Board of Trustees approves 2023-24 tuition, fees

The Cornell Board of Trustees has approved parameters for the university’s 2023-24 budget, including tuition rates for the coming academic year.

Increases in undergraduate tuition – which will rise between $1,930 and $2,748 – will be offset by increasing grant-based aid for most students with financial need whose family circumstances have remained constant.

Roughly half of Cornell’s undergraduates – around 7,437 students – receive Cornell grants, which do not need to be repaid. Cornell has budgeted a record $407 million in grant aid for fiscal year 2024, continuing a trend that has seen institutional assistance rise more than 50% in the last five years.

“This growing investment in institutional financial aid ensures that a Cornell education remains accessible to students of every background,” said President Martha E. Pollack.

Like other universities and businesses, Cornell’s operating costs have increased due to inflationary pressures, said Provost Michael I. Kotlikoff. Controlling costs has helped keep the increases well below the national rate of inflation, which was 7.48% in 2022.

“Tuition increases are constrained to cover rising university costs, the most significant component of which is maintaining competitive salaries amid rising costs of living – the need to recruit and retain the highest-quality faculty and staff at Cornell,” Kotlikoff said. “We recognize the impact of inflation on our students and their families, and have kept the increase in tuition as moderate as possible amidst this year’s challenging cost pressures.”

The cost of attendance is often not the price a student will pay to attend Cornell. All Cornell undergraduates applying for financial assistance are reviewed for need-based financial aid that covers tuition, housing and dining, as well as other costs of attendance.

Undergraduate tuition for 2023-24 will be $65,204, an increase of $2,748 (4.4%), for unaided out-of-state students attending any of Cornell’s colleges, and for unaided New York state residents attending the endowed colleges: the College of Architecture, Art and Planning; the College of Arts and Sciences; the Cornell SC Johnson College of Business; and Cornell Engineering.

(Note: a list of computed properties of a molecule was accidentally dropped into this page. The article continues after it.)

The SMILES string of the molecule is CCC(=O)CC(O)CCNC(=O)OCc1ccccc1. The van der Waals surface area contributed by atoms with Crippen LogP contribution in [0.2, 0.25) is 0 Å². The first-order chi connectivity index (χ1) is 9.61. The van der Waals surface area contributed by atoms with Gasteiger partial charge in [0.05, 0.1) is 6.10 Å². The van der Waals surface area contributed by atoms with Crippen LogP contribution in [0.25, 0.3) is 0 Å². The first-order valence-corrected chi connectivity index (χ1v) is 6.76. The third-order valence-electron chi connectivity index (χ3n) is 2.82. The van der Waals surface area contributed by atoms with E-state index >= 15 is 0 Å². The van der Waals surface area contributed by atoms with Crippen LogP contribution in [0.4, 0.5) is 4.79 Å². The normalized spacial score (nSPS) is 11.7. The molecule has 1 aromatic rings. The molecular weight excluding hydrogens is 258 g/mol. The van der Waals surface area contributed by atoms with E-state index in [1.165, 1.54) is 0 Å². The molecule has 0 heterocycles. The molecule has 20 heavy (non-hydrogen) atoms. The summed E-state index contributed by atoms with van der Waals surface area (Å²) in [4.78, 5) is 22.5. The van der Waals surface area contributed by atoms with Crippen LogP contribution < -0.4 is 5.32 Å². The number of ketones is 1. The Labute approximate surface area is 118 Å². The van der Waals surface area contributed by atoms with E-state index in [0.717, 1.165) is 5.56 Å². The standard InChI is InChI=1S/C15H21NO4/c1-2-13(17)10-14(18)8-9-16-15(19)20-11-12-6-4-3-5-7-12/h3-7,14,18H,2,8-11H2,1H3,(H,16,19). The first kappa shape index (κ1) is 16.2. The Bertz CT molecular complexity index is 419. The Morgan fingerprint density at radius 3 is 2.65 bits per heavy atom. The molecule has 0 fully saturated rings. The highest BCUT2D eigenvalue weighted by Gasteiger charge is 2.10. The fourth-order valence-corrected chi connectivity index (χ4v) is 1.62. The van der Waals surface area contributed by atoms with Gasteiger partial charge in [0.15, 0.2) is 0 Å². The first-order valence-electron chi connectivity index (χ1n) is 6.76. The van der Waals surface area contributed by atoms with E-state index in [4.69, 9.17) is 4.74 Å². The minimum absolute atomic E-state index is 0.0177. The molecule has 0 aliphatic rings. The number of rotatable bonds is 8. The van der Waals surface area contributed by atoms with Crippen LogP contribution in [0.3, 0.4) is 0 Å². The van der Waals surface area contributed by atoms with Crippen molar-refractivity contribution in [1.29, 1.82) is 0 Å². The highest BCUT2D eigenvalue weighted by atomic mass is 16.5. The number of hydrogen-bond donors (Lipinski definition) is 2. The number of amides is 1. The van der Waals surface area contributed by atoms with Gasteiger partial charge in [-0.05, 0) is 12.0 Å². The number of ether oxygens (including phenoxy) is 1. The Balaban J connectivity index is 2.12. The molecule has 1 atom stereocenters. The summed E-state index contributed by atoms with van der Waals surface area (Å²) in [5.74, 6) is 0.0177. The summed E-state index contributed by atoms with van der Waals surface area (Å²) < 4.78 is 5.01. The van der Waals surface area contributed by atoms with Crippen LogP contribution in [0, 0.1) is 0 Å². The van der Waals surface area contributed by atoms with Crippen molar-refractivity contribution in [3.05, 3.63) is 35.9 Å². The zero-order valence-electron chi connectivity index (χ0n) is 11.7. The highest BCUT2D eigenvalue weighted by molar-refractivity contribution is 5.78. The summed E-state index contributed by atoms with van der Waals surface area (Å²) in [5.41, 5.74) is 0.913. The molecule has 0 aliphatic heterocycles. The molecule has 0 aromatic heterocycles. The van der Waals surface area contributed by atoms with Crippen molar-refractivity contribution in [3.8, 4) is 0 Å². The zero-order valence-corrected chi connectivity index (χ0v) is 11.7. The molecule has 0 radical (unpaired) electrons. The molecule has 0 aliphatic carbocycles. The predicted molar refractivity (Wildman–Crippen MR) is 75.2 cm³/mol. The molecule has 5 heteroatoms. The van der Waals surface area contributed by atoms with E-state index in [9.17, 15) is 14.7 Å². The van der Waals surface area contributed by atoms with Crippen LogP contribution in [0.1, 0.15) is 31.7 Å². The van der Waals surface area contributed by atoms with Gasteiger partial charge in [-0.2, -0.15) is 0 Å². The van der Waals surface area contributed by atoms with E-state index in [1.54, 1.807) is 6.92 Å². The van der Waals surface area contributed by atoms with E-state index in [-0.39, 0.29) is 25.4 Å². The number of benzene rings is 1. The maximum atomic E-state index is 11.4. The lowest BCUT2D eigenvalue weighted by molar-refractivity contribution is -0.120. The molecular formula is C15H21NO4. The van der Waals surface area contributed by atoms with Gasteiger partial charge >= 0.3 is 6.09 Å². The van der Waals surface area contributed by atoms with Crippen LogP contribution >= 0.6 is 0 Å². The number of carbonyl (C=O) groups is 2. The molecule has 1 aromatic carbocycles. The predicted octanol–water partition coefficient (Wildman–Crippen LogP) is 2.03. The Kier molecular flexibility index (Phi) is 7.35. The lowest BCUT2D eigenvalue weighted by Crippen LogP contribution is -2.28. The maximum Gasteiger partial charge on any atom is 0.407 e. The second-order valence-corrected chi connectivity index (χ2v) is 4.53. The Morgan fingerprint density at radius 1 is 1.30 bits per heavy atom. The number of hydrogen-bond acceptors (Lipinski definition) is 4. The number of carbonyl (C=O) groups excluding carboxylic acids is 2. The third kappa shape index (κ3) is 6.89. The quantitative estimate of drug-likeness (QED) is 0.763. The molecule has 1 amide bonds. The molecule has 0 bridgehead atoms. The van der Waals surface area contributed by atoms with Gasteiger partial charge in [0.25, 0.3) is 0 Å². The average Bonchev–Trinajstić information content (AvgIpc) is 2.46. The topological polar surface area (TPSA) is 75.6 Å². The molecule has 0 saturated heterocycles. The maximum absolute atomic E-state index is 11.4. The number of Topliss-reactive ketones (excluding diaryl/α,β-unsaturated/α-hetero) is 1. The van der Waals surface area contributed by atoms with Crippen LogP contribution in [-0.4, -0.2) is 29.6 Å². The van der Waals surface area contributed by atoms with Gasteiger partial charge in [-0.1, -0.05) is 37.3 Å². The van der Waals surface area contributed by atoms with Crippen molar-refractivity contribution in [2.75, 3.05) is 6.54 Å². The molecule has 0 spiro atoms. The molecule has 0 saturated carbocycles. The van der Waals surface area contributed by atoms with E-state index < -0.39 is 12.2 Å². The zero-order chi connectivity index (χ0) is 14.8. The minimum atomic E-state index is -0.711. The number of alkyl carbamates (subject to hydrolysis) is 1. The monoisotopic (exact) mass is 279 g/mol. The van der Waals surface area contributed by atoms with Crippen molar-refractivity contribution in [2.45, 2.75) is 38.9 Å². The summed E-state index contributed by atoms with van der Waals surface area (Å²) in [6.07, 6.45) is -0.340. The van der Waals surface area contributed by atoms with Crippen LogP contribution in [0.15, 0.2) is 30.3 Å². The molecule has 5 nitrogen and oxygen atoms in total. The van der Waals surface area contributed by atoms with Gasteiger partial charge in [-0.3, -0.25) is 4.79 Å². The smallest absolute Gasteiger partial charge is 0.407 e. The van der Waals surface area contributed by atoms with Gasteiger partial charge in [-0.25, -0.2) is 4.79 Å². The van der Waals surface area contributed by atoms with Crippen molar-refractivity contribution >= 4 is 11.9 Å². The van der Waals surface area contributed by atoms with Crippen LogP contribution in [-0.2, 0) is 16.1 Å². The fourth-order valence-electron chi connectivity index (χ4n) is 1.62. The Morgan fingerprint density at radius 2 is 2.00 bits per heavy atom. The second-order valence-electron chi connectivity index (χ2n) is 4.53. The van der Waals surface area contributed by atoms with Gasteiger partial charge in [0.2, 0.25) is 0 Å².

For unaided undergraduate New York state residents attending contract colleges – the College of Agriculture and Life Sciences, the College of Human Ecology and the School of Industrial and Labor Relations – tuition will be $43,888, an increase of $1,930 (4.6%). Tuition, before financial aid, for state residents attending contract colleges remains significantly discounted ($21,316 less).

The overall average increase for housing and dining for the 2023-24 academic year is $1,466 ($1,136 for housing; $330 for dining). Housing and dining rates were intentionally kept lower last year because of COVID-19’s impact on families; this year, the increase is necessary to defray a substantial rise in food, labor and construction costs. With the completion of the North Campus Residential Expansion project, all first- and second-year students are required to live on campus and have meal plans, in order to better support their transition to college and ensure food security.

“Students who qualify for grant aid will not feel an increase in housing or dining costs, as they will receive a commensurate increase in grant aid,” said Jonathan Burdick, vice provost for enrollment. “Cornell meets 100% of anticipated financial need.”

Cornell has already raised $323 million of a $500 million capital campaign aiming to increase access to and affordability of its education. Part of the ongoing $5 billion “To Do the Greatest Good” campaign, the capital campaign will increase the number of students receiving aid by 1,000; reduce graduating students’ loan burden by an average of 25%; and create a waiver replacing the minimum student contribution with additional aid, allowing students more flexibility when accepting summer experiences including internships, research and community service.

So far, nearly 4,000 students have received $4.5 million in additional Cornell grant aid; the Experience Cornell student contribution waiver request form was launched in January.

“The capital campaign has already allowed Cornell to increase grant aid for many students in the spring 2023 semester, with more policies set to go into effect in the 2023-24 academic year,” Pollack said. “We’ve made great progress toward our goals, which will provide more opportunities and decrease the debt burden for students with need.”

Tuition for master’s, doctoral and professional degrees will rise between zero and 7.5%.

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Rebecca Valli